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Institutional theory is "A widely accepted theoretical posture that emphasizes rational myths, isomorphism, and legitimacy." [How to reference and link to summary or text]
There are two dominant trends in institutional theory:
Institutional theory[edit | edit source]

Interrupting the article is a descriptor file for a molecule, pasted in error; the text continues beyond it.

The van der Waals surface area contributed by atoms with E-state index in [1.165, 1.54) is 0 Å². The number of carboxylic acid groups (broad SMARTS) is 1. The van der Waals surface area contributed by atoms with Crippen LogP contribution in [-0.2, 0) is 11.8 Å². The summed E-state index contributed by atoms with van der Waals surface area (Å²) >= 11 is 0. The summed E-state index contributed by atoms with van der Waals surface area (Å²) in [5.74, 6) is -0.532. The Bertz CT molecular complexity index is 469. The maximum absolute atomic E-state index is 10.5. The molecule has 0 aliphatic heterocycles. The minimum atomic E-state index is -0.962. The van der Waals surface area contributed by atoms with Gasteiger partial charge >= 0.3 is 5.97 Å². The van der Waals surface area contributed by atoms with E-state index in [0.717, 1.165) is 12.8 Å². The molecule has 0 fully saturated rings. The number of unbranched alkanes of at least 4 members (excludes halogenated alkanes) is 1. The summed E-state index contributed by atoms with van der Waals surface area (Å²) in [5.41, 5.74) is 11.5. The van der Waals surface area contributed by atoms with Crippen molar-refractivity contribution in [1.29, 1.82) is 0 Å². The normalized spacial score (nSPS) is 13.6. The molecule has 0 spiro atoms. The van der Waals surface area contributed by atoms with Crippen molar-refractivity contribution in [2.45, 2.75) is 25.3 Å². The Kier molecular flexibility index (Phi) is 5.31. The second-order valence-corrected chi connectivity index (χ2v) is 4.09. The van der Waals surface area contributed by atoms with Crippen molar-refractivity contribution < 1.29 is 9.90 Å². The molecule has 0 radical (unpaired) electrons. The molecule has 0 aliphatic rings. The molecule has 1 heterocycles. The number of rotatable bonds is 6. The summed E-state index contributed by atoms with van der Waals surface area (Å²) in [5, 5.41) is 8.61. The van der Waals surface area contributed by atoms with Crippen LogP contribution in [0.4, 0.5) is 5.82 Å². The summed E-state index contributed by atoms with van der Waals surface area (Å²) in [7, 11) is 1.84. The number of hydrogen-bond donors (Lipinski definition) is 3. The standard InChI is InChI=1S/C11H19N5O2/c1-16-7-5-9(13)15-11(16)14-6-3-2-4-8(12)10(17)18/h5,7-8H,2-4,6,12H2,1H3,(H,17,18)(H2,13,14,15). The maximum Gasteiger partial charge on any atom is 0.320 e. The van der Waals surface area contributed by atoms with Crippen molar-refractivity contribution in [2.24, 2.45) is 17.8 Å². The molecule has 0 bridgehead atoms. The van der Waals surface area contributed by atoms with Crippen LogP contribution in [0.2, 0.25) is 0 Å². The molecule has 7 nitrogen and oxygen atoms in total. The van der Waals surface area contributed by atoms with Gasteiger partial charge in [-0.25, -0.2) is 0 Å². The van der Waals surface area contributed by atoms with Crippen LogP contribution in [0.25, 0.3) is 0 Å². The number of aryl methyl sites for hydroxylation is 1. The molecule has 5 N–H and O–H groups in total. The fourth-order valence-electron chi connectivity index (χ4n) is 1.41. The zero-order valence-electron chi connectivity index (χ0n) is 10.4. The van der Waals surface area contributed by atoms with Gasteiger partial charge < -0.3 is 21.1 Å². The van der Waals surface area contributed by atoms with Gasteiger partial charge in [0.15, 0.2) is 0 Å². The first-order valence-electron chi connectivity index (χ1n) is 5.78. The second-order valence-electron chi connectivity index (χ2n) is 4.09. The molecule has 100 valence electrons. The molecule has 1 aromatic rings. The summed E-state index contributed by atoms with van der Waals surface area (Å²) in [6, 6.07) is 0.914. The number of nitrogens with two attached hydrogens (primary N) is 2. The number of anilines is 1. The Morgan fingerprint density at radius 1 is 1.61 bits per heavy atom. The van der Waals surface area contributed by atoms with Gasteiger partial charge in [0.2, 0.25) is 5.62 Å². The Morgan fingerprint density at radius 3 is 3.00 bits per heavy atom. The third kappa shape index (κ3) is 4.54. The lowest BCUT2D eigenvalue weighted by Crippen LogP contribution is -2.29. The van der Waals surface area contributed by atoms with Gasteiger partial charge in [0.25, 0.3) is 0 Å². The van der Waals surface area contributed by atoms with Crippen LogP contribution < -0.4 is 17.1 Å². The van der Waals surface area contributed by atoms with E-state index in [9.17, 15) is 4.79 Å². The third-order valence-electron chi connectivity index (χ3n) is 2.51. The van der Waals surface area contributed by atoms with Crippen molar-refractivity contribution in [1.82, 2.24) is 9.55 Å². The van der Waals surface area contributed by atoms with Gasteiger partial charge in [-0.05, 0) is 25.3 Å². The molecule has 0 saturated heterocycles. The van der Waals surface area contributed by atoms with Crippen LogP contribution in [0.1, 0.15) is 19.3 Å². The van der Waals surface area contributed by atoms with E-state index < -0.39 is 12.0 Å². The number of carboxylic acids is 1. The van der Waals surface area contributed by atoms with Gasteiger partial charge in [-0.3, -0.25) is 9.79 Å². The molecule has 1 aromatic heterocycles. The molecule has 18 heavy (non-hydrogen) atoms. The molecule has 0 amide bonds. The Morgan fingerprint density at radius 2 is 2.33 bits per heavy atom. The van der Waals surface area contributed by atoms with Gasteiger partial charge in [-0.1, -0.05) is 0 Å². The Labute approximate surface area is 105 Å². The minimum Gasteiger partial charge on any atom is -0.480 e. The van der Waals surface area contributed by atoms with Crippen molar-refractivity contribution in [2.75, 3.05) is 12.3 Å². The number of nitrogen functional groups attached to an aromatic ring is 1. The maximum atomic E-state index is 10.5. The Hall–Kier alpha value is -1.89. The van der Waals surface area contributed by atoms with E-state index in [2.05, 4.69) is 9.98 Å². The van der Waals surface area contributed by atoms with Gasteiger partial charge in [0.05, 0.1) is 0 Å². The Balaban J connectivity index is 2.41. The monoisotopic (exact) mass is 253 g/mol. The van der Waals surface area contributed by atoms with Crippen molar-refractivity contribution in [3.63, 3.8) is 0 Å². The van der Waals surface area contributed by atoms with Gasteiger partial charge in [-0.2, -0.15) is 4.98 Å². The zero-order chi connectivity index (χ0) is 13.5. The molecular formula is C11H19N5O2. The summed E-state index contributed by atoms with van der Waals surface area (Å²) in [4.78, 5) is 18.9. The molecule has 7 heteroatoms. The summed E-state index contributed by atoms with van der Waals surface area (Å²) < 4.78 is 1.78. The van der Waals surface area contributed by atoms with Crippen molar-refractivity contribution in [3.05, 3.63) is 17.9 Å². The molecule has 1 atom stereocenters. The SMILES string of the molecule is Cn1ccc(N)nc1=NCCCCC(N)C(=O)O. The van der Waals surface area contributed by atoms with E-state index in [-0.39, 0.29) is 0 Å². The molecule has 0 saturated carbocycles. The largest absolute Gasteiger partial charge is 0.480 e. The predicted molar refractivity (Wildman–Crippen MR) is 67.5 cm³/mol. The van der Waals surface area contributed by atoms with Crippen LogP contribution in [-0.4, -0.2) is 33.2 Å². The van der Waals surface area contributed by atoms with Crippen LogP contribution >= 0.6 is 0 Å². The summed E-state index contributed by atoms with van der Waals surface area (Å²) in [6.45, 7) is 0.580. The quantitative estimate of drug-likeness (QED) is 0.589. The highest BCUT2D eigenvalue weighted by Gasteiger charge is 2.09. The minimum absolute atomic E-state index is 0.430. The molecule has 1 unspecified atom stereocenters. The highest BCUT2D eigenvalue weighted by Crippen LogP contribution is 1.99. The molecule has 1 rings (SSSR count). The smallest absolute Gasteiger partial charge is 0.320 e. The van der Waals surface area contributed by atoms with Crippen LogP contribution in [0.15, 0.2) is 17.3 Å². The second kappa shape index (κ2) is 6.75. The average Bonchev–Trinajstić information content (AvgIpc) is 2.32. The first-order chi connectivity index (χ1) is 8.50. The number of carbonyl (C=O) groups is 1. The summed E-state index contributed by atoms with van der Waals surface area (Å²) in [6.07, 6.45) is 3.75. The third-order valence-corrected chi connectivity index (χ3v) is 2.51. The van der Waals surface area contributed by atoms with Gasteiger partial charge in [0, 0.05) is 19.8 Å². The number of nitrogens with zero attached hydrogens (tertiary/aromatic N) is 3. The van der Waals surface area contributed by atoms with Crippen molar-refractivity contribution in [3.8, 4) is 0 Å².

(Scott, 1995) indicates that, in order to survive, organisations must conform to the rules and belief systems prevailing in the environment (DiMaggio and Powell, 1983; Meyer and Rowan, 1977), because institutional isomorphism, both structural and procedural, will earn the organisation legitimacy (Dacin, 1997; Deephouse, 1996; Suchman, 1995). MNCs operating in different countries within multiple institutional environments are typically under diverse pressures. Some of those pressures in host and home institutional environments are testified to exert fundamental influences on HRM practices (Rosenzweig and Singh, 1991; Zaheer, 1995). There is substantial evidence that firms in different types of economies react differently to similar challenges (Knetter, 1989). Social, economic, and political factors constitute an institutional structure of a particular environment which provides firms with advantages for engaging in specific types of activities there. Companies can perform efficiently if they receive the institutional support.